Once part of the Duncombe Estate, the saw mill is now owned by Emma Woods, who took on what was a failing enterprise almost 18 years ago.
It was a big departure from her career in antique silver, which had seen her working at the Victoria and Albert Museum as well as Buckingham Palace cataloguing the Queen’s silver.
“It was very naive. I loved its heritage. The saw mill had been part of Helmsley for 120 years and it seemed a real shame to lose it.
“I knew nothing about running a business when I took it on. I had sold silver but it was just me doing that, I didn’t have any employees.
“It was a big learning curve but I was lucky to have a lot of support from my family.”
As well as support at home, Emma said she was also fortune to have the skills and experience of the team at the mill, many of whom have been working in the business for decades.
Manager Chris Storey worked in forestry as well as the saw mill which Emma said has given him an “incredible knowledge” of timber. His father also worked at the mill and his daughter, Angela Collier, is the third generation to join the team.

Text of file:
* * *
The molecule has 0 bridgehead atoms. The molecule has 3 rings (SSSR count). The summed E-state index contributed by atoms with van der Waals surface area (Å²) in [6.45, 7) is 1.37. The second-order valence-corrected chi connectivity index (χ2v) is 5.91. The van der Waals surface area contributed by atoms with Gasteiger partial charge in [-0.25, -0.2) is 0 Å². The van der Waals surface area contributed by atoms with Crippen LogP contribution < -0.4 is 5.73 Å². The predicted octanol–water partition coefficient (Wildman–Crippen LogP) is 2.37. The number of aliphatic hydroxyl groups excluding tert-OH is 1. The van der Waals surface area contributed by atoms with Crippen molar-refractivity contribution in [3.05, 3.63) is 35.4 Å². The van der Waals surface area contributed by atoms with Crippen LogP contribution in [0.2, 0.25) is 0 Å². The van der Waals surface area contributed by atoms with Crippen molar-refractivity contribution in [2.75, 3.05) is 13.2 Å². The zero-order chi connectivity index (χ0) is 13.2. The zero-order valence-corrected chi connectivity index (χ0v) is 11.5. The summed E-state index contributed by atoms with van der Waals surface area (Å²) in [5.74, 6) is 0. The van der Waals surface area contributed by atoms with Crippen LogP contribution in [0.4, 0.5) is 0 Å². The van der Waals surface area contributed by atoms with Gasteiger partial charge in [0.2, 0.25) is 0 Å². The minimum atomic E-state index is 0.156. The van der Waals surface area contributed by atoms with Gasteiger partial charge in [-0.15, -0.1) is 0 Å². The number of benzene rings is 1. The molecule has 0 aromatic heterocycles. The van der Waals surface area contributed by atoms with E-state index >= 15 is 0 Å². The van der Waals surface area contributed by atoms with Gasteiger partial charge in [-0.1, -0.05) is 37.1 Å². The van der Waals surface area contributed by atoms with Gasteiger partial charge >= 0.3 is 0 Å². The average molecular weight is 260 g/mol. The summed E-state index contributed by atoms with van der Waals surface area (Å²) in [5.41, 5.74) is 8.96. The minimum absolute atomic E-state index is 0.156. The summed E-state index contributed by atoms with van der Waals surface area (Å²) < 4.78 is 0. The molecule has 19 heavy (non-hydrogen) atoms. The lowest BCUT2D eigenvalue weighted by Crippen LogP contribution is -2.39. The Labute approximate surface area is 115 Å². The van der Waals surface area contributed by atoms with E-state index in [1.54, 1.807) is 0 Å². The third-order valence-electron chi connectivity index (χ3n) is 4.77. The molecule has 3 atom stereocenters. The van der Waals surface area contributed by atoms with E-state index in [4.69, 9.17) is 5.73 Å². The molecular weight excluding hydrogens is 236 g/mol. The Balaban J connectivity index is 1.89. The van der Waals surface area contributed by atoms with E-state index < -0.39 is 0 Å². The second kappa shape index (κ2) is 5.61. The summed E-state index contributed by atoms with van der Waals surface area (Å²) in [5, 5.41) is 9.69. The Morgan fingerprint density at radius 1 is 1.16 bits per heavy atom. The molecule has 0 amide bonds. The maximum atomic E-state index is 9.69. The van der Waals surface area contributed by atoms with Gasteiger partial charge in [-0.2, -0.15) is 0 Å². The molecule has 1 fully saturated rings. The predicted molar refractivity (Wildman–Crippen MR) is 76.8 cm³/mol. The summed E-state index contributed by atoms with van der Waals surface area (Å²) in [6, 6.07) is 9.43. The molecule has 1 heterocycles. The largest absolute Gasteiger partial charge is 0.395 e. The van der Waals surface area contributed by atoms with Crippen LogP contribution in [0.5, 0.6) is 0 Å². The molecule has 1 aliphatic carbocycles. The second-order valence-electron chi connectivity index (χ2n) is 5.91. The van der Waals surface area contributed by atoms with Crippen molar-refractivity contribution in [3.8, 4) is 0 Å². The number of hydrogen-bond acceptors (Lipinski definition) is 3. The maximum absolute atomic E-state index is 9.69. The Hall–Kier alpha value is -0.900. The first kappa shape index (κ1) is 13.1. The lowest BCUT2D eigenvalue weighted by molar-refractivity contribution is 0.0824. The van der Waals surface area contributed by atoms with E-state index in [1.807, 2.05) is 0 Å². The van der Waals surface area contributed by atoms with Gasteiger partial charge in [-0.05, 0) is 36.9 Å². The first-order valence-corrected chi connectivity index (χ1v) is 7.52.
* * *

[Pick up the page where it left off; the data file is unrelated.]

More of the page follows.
Eddie Garbutt and Dave Spence are long-standing members of staff, who have worked in the saw mill for more than 30 years, having learnt the specialist traditional skills.
Steve Shepherd worked in the mill as a teenager and has returned to the place where he first learnt his trade.
“It is very much a team effort,” Emma said.
“And having this sort of skill and knowledge has meant we have been able to grow.”
When Emma took on the business it focused on supplying to trade buyers within Ryedale. Opening up to the general public, which now accounts for more than half of the sales, along with delivering across the UK and into Europe has seen the mill thrive.
There is now a team of three, Evie Frankland, Jacki Shepherd and Angela who offer advice and guidance to customers on what will work best for their projects.
A majority of its work is bespoke and Emma said they love the challenge of creating something different.
“One of the things I love and find quite magical, is seeing the round saw log or rectangular piece of wood then seeing the finished product appearing from it.”
Emma has been able to marry her love of art and history with the business through its latest line which has been influenced by historic gates.
“I studied antiques at university and during my time at the V&A I found a library of gate designs from the early 19th and 20th Century. What we have done is put a modern twist on these designs.
“We recently worked with an architect who was creating an art deco house and we had original art deco designs which we could adapt for the project. It is very exciting.”